Pop Quiz, Hot Shot! Do You Know Your Gen Z & Millennial Customers’ Top 5 Financial Concerns?

Supporting this notion, the majority of workers (66%) reported that any salary gains they’ve received in the last year have been outpaced by inflation. Additionally, entry to mid-level workers – mostly comprised of Gen Z and Millennials – may feel a stronger impact than workers who have progressed further in their careers and have higher salaries.
  1. Young Adults Are Less Likely to Buy Homes, Even Though They Want to
Most adults across both generations want to buy homes, but affordability is challenging. Gen Z adults and Millennials identified the most common barriers to homeownership as insufficient income, inability to save for a down payment or closing costs, and rising home prices. Over the last couple of years, home prices have risen sharply, pushing many would-be homeowners out of the market. Starter homes that Millennials and Gen Z may have been able to afford in the past quickly became unaffordable. Consequently, young adults are delaying purchases and instead extending lease agreements on apartments and rental homes.
  1. Young Adults Are Delaying Savings Because of Student Loan Debt
Across all generations, Americans hold more than $1.7 trillion in student loan debt. Of those who took out student loans, 74% of Gen Z and 68% of Millennials delayed a major financial decision because of their debt. Overall, 27% have delayed saving for emergencies, and 26% have delayed saving for retirement – two critical savings categories for young adults. A recession would make saving even harder.
  1. Young Adults Are Concerned About Cost-of-Living Increases From Rising Inflation
Inflation is at a 41-year high, with half of Gen Z and Millennials now living paycheck to paycheck. Additionally, a recent Deloitte survey found that cost-of-living, including housing, transportation, and bills, is the top concern for 29% of Gen Z and 36% of Millennials. Not surprisingly, many young adults have gone home to live with their parents and lower their expenses. With increased living costs and stagnant wages, Gen Z and Millennials will be increasingly attentive to their budgets.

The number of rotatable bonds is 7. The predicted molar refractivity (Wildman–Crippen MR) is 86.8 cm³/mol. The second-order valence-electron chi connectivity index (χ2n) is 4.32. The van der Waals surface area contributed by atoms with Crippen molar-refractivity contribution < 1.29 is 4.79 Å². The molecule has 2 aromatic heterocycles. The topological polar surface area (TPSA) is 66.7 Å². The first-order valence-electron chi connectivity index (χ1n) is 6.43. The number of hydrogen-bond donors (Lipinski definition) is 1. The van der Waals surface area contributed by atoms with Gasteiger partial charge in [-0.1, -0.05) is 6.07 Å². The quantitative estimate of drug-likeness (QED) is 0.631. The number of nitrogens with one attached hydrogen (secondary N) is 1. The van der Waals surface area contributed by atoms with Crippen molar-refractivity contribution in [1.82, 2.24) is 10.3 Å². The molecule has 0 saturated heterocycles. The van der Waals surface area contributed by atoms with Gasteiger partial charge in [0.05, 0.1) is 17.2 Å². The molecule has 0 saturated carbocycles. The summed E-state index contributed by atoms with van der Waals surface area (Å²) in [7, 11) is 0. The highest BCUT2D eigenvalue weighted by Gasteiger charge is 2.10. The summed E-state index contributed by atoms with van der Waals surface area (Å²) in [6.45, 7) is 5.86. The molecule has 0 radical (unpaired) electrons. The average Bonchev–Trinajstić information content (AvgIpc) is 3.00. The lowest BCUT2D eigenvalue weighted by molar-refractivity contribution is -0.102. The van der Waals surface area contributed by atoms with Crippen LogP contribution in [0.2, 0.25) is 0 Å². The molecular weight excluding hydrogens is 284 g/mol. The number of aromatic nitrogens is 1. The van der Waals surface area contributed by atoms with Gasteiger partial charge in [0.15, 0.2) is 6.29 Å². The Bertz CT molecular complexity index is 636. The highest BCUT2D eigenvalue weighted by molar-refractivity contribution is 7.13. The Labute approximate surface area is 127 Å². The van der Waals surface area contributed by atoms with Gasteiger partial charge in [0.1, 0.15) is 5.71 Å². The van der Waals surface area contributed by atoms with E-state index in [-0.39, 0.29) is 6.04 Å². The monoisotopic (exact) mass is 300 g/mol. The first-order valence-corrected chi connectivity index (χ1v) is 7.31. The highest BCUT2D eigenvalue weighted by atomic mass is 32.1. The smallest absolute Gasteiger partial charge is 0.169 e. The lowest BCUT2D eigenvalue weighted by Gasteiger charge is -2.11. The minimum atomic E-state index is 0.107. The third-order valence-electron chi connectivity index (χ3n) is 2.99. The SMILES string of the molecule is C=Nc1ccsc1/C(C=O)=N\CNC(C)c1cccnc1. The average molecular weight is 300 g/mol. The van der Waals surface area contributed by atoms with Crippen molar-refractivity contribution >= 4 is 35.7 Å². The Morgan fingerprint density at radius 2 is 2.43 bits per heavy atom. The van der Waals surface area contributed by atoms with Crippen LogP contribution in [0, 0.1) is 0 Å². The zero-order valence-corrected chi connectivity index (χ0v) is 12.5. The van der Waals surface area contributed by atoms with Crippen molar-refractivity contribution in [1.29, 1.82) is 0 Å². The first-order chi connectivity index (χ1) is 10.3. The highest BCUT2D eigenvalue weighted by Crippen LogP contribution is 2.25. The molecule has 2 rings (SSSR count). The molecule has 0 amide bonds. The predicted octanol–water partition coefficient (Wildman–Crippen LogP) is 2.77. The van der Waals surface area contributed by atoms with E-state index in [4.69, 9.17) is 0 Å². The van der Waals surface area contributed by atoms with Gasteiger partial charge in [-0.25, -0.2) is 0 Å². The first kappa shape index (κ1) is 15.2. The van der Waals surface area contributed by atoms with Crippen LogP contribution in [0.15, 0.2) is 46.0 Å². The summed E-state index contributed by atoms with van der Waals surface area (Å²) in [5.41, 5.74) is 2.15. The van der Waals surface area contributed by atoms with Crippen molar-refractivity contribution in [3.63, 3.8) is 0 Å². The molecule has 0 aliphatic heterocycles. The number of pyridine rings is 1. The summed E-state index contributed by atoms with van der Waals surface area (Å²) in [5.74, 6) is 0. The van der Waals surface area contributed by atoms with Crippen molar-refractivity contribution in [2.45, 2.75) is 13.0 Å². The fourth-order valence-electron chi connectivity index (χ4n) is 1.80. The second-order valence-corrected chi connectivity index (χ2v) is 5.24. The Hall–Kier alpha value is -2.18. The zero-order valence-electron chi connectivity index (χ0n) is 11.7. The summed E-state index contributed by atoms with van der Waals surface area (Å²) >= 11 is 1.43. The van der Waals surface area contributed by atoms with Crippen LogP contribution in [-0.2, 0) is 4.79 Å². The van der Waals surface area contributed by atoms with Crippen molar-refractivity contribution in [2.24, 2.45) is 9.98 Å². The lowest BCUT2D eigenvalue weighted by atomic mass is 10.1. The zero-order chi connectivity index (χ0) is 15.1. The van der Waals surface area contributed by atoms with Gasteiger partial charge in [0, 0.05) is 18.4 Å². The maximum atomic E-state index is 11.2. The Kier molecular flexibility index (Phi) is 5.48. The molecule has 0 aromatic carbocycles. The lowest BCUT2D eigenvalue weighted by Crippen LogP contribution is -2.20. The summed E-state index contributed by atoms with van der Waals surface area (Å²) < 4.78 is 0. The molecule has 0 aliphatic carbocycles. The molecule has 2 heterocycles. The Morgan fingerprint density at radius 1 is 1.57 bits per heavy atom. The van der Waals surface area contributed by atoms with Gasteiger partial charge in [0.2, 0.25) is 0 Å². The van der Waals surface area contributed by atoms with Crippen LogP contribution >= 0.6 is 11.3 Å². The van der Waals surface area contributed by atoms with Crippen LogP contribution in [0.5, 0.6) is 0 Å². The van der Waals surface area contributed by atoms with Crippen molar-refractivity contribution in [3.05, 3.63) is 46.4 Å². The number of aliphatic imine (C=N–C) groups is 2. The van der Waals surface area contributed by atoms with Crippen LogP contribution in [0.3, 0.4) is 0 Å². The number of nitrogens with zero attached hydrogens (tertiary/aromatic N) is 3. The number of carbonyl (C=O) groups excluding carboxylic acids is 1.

1. Young Adults Are Concerned with Finding Long-Term, Stable Jobs
Gen Z and Millennials are particularly focused on working with employers that offer a great company culture, but that doesn’t mean they’re not focused on long-term job stability, too. Contrary to popular belief, most young adults are not fleeing from jobs the moment they face struggle. In fact, a survey from iCIMS found that 91% of undergraduates and recent graduates care about how long they stay with an employer, and almost 70% see themselves staying with an employer long-term. Entrepreneurship is also up among young adults. A record number of Millennials are turning to self-employment, with nearly one in three having....--> Right now, the economy is facing decades-high inflation and ongoing supply chain issues brought on by the pandemic, rising gas prices, and interest rate hikes. Jamie Dimon even referred to the economy as an incoming hurricane, warning investors to “brace yourself.” But for the everyday American, especially young adults, managing their personal finances may feel more like being on Bus 2525, with Keanu and Sandra side-swiping cars, hitting construction barrels, and flying across bridges, all to avoid a total disaster. It’s confusing and sc...

Want to keep reading? This content is for subscribers only.

Login Subscribe